When writer Shana Gray's marriage ended, she thought she'd never find love again. Then, a weeklong foray into the world of online dating renewed her faith in romance—and herself.
"I'm leaving you tonight. I won't be there when you get home."
After 22 years of building a home and a family together, those were the only words Shana Gray's husband, Tim*, had left for her. His announcement—delivered by phone call while Shana was at work—came three weeks after she'd discovered he was having an affair with a mutual friend. "I had expected to be with him for the rest of my life," she says.
After Tim moved out in April 2003, Shana was ridden with insecurity. "I remember thinking that, if my ex didn't want me after 22 years, how could anyone else ever want me?" She was afraid to trust a new man after the horror stories she'd heard from her police officer ex-husband, and it didn't help matters when she watched a TV show about male stalkers one drunken night with her girlfriends. Maybe I'll just be single for the rest of my life, she thought.
Shana had been single for 18 months when one of her friends suggested she sign up for a dating site; the friend had found love online and thought Shana could do the same. But she was skeptical. At the time, there was still a stigma surrounding online dating, and Shana assumed most men trolling for women on the web were "scuzzbags." She finally agreed to log on—for a one-week trial.
Then, on Day 2, Steve* found her. Like in a cheesy '90s rom-com, his profile was titled "Looking for Ms. Right." His bio made him seem "down-to-earth and honest," so they struck up a conversation, moving quickly from chatting on the website to hour-long phone calls each evening at 10. Shana felt like she'd known him for ages.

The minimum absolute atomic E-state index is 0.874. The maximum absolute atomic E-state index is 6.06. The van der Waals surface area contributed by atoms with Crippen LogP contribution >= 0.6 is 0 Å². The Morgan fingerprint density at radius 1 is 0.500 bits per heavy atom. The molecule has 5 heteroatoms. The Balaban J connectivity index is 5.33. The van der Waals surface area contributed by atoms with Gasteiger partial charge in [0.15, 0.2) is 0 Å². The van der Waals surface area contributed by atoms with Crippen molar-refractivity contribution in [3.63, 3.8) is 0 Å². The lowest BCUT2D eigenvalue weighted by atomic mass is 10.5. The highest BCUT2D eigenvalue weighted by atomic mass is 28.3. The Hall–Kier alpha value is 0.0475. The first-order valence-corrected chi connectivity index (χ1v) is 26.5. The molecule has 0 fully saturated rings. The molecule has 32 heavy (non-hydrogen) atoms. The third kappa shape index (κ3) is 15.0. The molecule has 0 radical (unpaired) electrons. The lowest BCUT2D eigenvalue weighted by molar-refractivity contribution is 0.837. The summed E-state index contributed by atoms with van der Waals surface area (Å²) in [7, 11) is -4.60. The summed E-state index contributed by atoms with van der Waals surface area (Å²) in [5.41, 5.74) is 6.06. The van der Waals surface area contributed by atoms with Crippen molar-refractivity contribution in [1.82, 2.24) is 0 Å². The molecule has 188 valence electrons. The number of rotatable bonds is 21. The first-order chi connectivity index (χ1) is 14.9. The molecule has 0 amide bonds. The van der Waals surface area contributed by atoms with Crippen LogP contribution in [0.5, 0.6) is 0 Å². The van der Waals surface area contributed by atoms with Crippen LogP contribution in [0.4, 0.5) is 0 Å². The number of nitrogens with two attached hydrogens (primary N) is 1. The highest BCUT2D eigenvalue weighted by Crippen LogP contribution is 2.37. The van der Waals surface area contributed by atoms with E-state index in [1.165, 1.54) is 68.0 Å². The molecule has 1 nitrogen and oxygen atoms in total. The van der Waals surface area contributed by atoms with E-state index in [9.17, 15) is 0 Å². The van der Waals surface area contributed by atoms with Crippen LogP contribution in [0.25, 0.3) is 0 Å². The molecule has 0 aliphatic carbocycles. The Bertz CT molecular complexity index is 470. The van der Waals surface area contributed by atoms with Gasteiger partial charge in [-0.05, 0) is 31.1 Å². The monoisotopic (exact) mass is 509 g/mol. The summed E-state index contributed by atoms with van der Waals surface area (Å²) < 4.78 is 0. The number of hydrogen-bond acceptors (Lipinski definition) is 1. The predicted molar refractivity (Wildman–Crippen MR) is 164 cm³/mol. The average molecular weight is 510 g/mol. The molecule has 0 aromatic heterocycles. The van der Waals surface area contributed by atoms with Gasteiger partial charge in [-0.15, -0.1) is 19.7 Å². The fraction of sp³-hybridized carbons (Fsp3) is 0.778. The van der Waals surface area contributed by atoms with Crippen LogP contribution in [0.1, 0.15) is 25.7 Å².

When it came time to meet in person, they decided to grab a coffee at the mall. They had never seen pictures of each other, and Shana was scared Steve might not be physically attracted to her. "I'm a curvy girl," she says. She also had her friends on alert in case he was a creep. But when the couple embraced, there was an instant connection—and they've been together ever since.
In hindsight, Shana, now 55, realized the end of her marriage was the best thing that ever happened to her, as it made way for Steve to enter her life. A far better match for her, he's also much more supportive of her writing. She wrote and published her first novella in 2010 and has since authored several romance novels under the pen name Shana Gray. "Steve felt that I needed to have an outlet," she says. "He'd tell me, ‘You've got to follow your heart. You've got to do what you love.' "
*Names have been changed.
Warm up to a steaming, fragrant bowl of slow-simmered stew within minutes of stepping through your front door thanks to these five slow cooker stews.
Tangy stuffed olives, fragrant fennel and an herbaceous topping brighten the flavours of this easy chicken stew. Serve over basmati rice to soak up the savoury sauce.
Pancetta, like bacon, is made from cured pork belly. The difference between the two is that pancetta is not generally smoked, giving it a stronger pork flavour. Use thicker pancetta—you can often buy it prechopped—for this stew rather than the thinly sliced variety.
This richly spiced chicken stew has just a touch of sweetness from dried apricots and honey, resulting in a perfectly balanced dish that requires little effort to prepare.
Switch up your usual beef stew with this Asian-inspired version. Five-spice powder, which is an intensely flavourful blend of Sichuan peppercorns, star anise, cloves, cinnamon and fennel, lends the stew a mix of warm, sweet and savoury notes.
Cooking molasses boasts a more robust and less sweet taste than the fancy variety, which gives this hearty stew a rich, full-bodied flavour. Whisking in a bit of flour at the end thickens the sauce, making this the ultimate satisfying stick-to-your-ribs meal.
Illustration by Matthew Billington Credits: Illustration by Matthew Billington
|This content is vetted by medical experts |
|This story was originally part of "Stand and Deliver" in the September 2015 issue. |
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